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Athi Veeranggan | Apr 26, 08 12:00pm
Chief Minister Lim Guan Eng is ready to take the rap if his policy to appoint political leaders from the state opposition Barisan Nasional coalition backfires.
He also acknowledged that he was taking a big risk in absorbing ��BN virus�� into the DAP-led Pakatan Rakyat state administration.
'I know that I am taking a big risk,' he said when asked whether he was inviting 'BN political virus' to his administration.
However, the government has adopted an open-minded policy and political governance because Lim did not believe in the 'winner takes all and loser loses all' policy.
'Just because BN political leaders have lost in the elections, it does not mean they are not good enough to serve in the government,' he said.
Lim maintained that his administration would appoint anyone, regardless of their political affiliations, religious beliefs and ethnicity, if one can conform to the state's CAT criteria - competency in a government that can deliver accountability in line with democratic principles and transparency.
'The state government believes in this. I am prepared to take the rap and would not run away from responsibility if the policy backfires,' he told a press conference in yesterday.
People not ready
Lim was responding to criticisms by party grassroots leaders, members and the public on his state administration policy to appoint BN leaders in key government posts in .
He later told Malaysiakini that criticisms against the state government's policy was triggered perhaps because the public was caught unprepared with the new phenomena of political governance.
'It's possible the public was not ready with a sudden change in approach and attitude of political governance.
'I'm sure they would absorb and adapt to it in the long run,' said Lim.
Asked why his administration did not appoint councillors from BN to complement the new style of governance, he said it could not be done the council positions were politically crucial and vital link for the state government to carry out public projects.
'Lee's post was merely to woo foreign investors to ,' said Lim, whose policy even incurred the wrath of his party's chairperson Karpal Singh.
Karpal has chided Lim for appointing former Gerakan deputy secretary-general Lee Kah Choon as the executive chairman of InvestPenang and a director in (PDC).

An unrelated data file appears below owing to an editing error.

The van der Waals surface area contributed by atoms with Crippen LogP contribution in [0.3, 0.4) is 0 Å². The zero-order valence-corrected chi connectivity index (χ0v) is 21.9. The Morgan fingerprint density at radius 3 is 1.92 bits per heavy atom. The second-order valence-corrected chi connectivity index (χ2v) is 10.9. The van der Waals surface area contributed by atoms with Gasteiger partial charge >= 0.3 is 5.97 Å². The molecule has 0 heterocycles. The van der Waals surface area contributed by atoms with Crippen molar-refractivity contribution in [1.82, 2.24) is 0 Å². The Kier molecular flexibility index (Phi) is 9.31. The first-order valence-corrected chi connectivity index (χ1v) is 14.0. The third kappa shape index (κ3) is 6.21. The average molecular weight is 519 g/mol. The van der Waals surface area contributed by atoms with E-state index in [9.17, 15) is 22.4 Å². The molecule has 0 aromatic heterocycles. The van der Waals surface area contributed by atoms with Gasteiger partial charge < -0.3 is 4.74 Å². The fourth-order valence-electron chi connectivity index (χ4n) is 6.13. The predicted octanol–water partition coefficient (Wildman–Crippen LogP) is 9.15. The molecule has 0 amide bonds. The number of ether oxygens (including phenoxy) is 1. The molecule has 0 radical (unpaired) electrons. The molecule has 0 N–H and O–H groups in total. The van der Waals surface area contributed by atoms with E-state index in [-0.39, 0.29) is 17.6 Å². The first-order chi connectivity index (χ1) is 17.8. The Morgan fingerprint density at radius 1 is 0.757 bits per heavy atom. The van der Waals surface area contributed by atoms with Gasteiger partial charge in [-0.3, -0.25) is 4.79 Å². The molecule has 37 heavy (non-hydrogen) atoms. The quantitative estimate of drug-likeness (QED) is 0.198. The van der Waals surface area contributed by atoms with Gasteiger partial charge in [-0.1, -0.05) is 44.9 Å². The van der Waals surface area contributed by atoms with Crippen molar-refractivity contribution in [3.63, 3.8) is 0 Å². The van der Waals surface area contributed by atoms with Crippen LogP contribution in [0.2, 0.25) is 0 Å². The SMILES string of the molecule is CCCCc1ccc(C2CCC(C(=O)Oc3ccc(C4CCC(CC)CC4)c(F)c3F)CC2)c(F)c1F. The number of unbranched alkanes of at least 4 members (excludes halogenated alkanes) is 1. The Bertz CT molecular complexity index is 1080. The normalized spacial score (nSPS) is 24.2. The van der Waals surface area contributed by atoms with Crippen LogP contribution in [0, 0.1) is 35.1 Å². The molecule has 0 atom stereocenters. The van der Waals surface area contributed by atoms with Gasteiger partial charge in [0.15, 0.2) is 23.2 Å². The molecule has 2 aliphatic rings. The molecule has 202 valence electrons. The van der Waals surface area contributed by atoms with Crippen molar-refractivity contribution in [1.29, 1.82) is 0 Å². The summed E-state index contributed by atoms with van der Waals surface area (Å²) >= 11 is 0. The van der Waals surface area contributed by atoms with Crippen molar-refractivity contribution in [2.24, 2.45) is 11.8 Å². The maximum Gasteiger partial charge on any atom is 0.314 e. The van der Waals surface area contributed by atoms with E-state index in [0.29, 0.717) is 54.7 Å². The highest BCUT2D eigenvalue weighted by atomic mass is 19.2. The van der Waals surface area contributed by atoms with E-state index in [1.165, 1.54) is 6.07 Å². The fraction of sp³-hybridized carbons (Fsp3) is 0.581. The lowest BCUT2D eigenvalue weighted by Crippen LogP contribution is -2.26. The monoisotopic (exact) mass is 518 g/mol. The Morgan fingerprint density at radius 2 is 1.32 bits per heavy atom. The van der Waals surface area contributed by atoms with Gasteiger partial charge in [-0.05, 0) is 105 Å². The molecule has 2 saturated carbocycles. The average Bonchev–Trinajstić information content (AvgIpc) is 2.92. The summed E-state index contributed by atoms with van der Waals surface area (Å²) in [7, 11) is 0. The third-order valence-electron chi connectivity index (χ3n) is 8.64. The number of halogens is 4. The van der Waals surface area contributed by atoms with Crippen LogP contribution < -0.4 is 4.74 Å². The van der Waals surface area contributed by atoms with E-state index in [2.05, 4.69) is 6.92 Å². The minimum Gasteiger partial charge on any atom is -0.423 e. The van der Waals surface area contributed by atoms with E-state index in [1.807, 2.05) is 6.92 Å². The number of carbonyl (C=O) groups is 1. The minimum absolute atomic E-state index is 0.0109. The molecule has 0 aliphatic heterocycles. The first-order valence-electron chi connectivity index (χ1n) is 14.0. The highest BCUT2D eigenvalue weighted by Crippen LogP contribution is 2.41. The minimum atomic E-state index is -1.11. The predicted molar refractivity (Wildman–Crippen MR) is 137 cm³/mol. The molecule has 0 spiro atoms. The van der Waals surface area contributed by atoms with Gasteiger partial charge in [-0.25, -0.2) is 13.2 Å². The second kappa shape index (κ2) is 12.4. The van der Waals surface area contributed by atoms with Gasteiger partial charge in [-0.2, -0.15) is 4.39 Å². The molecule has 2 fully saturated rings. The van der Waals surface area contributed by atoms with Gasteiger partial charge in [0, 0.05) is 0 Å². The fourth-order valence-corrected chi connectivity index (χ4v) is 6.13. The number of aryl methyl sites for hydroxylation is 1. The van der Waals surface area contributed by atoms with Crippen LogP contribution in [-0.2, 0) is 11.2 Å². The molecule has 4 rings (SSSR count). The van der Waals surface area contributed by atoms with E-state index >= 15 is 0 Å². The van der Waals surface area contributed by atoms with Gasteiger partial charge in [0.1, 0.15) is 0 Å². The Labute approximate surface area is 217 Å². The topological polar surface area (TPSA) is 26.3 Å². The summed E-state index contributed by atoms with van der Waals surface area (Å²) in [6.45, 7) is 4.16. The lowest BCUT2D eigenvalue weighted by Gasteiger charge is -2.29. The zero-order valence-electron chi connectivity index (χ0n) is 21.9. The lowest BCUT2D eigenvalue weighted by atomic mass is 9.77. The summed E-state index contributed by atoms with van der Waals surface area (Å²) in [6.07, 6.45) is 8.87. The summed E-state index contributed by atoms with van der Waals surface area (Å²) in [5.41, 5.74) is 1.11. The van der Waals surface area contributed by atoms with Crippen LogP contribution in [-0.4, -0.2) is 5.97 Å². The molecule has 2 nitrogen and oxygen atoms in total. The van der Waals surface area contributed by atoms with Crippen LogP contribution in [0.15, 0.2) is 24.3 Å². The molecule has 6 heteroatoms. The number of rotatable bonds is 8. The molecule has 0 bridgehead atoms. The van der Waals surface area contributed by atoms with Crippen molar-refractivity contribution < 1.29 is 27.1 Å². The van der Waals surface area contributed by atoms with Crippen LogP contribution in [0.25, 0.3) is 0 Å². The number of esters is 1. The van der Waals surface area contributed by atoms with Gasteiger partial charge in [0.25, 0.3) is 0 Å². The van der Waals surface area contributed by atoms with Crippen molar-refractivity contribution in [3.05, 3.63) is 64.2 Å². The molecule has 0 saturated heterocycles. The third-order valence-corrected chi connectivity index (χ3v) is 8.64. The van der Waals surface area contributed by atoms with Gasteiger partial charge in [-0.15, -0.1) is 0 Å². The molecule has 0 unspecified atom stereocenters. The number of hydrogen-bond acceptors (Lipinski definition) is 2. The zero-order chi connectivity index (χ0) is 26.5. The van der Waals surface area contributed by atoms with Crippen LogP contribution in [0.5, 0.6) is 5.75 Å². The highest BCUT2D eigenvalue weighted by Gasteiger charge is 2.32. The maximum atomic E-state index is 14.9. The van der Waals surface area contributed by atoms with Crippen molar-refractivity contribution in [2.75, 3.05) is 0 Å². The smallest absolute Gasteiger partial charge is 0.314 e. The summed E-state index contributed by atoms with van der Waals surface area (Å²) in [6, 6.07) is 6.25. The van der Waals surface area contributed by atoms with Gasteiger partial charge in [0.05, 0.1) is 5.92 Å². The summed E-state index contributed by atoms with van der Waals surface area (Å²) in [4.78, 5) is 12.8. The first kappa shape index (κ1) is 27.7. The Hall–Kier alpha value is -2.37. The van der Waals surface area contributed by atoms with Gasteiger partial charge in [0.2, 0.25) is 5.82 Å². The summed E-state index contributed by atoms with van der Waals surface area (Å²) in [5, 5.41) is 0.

In a move to strengthen and stabilise political backing from his own party to Lim's state government, a dialogue session has been arranged for between the DAP state leadership and executive councillors, and party branch leaders and members.
The dialogue session is aimed at providing DAP grassroots an opportunity for the first time since the March 8 polls to get first-hand information on the goings-on in the DAP-led state government.
The session is expected to be a fiery one as grassroots leaders and members were expected to raise contentious issues to the leadership, including Lee's hopping from Gerakan to embrace the DAP administration.
Lee, a former parliamentary secretary to the Health Ministry and Jelutong MP, quit all his party posts but remained a Gerakan member prior to his appointments.
However, following criticisms from various quarters, including from Prime Minister and BN chief Abdullah Badawi, Gerakan acting chairperson Dr Koh Tsu Koon and former Gerakan president Dr , Lee resigned from the party.
The Kah Choon debacle
Several DAP grassroots leaders and members view Lee's paradigm shift from previous Gerakan administration to DAP's as a calculated political move to avoid being labeled as 'a party hopper.'
'Lee moved in as an employee to force Gerakan to take disciplinary action. He made a smart move by quitting after he was issued a show cause letter.
'Now he can join DAP and say that his hands were forced by Gerakan to make the political shift,' said an insider.
However, the chief minister maintained the appointment of Lee was purely based on his state administration' s CAT policy.
Lee, 48, who joined Gerakan in 1987, defeated Karpal for the Jelutong parliamentary seat in 1999 and retained the seat in 2004.
Lee was the Gerakan's chief ministerial candidate alongside party vice-president Dr Teng Hock Nan and Tanjung division chief Teng Chang Yeow prior to last month's general election.
However, he lost the Machang Bubok state seat to PKR's Tan Hock Leong and subsequently resigned from all his political posts.
Gerakan also lost when DAP clinched 19 of the 40 state seats.
Besides Lee, five Umno assemblypersons �C Mahmud Zakaria (Sungai Acheh), Dr Hilmi Yahaya (Teluk Bahang), Muhammad Farid Saad (Pulau Betong), Arif Shah Omar Shah (Seberang Jaya) and Jahara Hamid (Teluk Air Tawar) were offered seats in various state administrative committees, while former Bukit Tambun elected representative Lai Chew Hock was offered the vice-chairperson post in the committee for the Penang International early this month.
Lai has accepted the post, while the five Umno men turned down the offers citing political differences as the main reason.
Probable Source: Malaysiakini
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